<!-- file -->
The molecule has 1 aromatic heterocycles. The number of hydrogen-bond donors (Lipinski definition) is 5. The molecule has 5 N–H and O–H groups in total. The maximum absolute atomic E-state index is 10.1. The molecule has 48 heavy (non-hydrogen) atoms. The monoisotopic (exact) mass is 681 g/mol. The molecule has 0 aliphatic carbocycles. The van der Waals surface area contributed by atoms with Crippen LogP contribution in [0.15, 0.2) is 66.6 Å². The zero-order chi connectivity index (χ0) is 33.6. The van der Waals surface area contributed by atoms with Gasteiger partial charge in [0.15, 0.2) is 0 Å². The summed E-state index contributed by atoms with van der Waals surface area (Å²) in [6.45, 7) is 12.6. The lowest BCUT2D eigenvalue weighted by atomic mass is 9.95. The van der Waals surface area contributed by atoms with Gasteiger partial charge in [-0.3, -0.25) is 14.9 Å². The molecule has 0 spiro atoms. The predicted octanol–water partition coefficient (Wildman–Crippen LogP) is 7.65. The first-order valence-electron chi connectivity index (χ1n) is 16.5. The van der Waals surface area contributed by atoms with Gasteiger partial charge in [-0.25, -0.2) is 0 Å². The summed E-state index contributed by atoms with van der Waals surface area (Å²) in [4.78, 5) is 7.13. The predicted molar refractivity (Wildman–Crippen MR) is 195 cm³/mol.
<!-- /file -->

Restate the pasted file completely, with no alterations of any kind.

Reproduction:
The molecule has 1 aromatic heterocycles. The number of hydrogen-bond donors (Lipinski definition) is 5. The molecule has 5 N–H and O–H groups in total. The maximum absolute atomic E-state index is 10.1. The molecule has 48 heavy (non-hydrogen) atoms. The monoisotopic (exact) mass is 681 g/mol. The molecule has 0 aliphatic carbocycles. The van der Waals surface area contributed by atoms with Crippen LogP contribution in [0.15, 0.2) is 66.6 Å². The zero-order chi connectivity index (χ0) is 33.6. The van der Waals surface area contributed by atoms with Gasteiger partial charge in [0.15, 0.2) is 0 Å². The summed E-state index contributed by atoms with van der Waals surface area (Å²) in [6.45, 7) is 12.6. The lowest BCUT2D eigenvalue weighted by atomic mass is 9.95. The van der Waals surface area contributed by atoms with Gasteiger partial charge in [-0.3, -0.25) is 14.9 Å². The molecule has 0 spiro atoms. The predicted octanol–water partition coefficient (Wildman–Crippen LogP) is 7.65. The first-order valence-electron chi connectivity index (χ1n) is 16.5. The van der Waals surface area contributed by atoms with Gasteiger partial charge in [-0.25, -0.2) is 0 Å². The summed E-state index contributed by atoms with van der Waals surface area (Å²) in [4.78, 5) is 7.13. The predicted molar refractivity (Wildman–Crippen MR) is 195 cm³/mol.